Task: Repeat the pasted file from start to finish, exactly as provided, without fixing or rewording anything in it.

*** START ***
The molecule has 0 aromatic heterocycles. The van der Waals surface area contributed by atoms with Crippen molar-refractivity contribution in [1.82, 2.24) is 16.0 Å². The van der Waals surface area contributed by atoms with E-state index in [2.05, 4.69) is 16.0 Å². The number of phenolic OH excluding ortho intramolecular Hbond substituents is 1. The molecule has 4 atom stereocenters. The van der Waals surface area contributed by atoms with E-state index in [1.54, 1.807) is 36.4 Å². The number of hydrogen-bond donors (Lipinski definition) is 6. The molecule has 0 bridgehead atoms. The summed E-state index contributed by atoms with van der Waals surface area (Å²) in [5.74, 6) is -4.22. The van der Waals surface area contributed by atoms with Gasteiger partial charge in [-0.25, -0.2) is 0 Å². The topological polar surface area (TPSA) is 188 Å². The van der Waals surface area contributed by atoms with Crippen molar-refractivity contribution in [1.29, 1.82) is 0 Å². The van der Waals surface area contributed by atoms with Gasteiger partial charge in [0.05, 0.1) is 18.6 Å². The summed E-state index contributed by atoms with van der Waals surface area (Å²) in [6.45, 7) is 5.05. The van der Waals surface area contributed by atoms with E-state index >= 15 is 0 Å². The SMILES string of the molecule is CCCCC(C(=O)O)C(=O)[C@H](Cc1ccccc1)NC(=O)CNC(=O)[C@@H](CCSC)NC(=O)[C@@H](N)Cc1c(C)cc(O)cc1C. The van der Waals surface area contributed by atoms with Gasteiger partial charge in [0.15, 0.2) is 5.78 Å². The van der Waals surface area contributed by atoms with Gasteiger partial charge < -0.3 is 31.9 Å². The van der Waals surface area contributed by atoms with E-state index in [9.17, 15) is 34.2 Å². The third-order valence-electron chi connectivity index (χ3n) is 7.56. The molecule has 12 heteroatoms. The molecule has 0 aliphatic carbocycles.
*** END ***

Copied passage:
The molecule has 0 aromatic heterocycles. The van der Waals surface area contributed by atoms with Crippen molar-refractivity contribution in [1.82, 2.24) is 16.0 Å². The van der Waals surface area contributed by atoms with E-state index in [2.05, 4.69) is 16.0 Å². The number of phenolic OH excluding ortho intramolecular Hbond substituents is 1. The molecule has 4 atom stereocenters. The van der Waals surface area contributed by atoms with E-state index in [1.54, 1.807) is 36.4 Å². The number of hydrogen-bond donors (Lipinski definition) is 6. The molecule has 0 bridgehead atoms. The summed E-state index contributed by atoms with van der Waals surface area (Å²) in [5.74, 6) is -4.22. The van der Waals surface area contributed by atoms with Gasteiger partial charge in [-0.25, -0.2) is 0 Å². The topological polar surface area (TPSA) is 188 Å². The van der Waals surface area contributed by atoms with Crippen molar-refractivity contribution in [1.29, 1.82) is 0 Å². The van der Waals surface area contributed by atoms with Gasteiger partial charge in [0.05, 0.1) is 18.6 Å². The summed E-state index contributed by atoms with van der Waals surface area (Å²) in [6.45, 7) is 5.05. The van der Waals surface area contributed by atoms with E-state index >= 15 is 0 Å². The SMILES string of the molecule is CCCCC(C(=O)O)C(=O)[C@H](Cc1ccccc1)NC(=O)CNC(=O)[C@@H](CCSC)NC(=O)[C@@H](N)Cc1c(C)cc(O)cc1C. The van der Waals surface area contributed by atoms with Gasteiger partial charge in [0.15, 0.2) is 5.78 Å². The van der Waals surface area contributed by atoms with Gasteiger partial charge < -0.3 is 31.9 Å². The van der Waals surface area contributed by atoms with E-state index in [9.17, 15) is 34.2 Å². The third-order valence-electron chi connectivity index (χ3n) is 7.56. The molecule has 12 heteroatoms. The molecule has 0 aliphatic carbocycles.